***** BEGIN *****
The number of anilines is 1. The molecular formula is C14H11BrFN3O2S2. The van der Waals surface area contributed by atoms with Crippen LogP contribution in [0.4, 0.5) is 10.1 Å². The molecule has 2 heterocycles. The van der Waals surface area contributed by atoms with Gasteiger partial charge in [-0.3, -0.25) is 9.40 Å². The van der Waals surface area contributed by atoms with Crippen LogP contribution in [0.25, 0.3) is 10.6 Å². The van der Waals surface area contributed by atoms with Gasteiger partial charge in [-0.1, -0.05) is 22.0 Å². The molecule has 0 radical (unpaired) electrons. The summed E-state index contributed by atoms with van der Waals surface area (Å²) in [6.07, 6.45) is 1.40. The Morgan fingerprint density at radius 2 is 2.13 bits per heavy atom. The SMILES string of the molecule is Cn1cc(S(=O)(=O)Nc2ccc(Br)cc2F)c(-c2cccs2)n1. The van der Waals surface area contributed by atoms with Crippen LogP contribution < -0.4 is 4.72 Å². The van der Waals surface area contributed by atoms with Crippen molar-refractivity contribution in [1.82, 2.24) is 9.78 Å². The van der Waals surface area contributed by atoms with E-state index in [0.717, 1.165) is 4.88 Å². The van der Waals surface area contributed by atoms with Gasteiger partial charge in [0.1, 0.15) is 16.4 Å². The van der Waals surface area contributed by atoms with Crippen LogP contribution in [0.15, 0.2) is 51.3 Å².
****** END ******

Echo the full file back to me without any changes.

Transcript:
The number of anilines is 1. The molecular formula is C14H11BrFN3O2S2. The van der Waals surface area contributed by atoms with Crippen LogP contribution in [0.4, 0.5) is 10.1 Å². The molecule has 2 heterocycles. The van der Waals surface area contributed by atoms with Gasteiger partial charge in [-0.3, -0.25) is 9.40 Å². The van der Waals surface area contributed by atoms with Crippen LogP contribution in [0.25, 0.3) is 10.6 Å². The van der Waals surface area contributed by atoms with Gasteiger partial charge in [-0.1, -0.05) is 22.0 Å². The molecule has 0 radical (unpaired) electrons. The summed E-state index contributed by atoms with van der Waals surface area (Å²) in [6.07, 6.45) is 1.40. The Morgan fingerprint density at radius 2 is 2.13 bits per heavy atom. The SMILES string of the molecule is Cn1cc(S(=O)(=O)Nc2ccc(Br)cc2F)c(-c2cccs2)n1. The van der Waals surface area contributed by atoms with Crippen LogP contribution < -0.4 is 4.72 Å². The van der Waals surface area contributed by atoms with Crippen molar-refractivity contribution in [1.82, 2.24) is 9.78 Å². The van der Waals surface area contributed by atoms with E-state index in [0.717, 1.165) is 4.88 Å². The van der Waals surface area contributed by atoms with Gasteiger partial charge in [0.1, 0.15) is 16.4 Å². The van der Waals surface area contributed by atoms with Crippen LogP contribution in [0.15, 0.2) is 51.3 Å².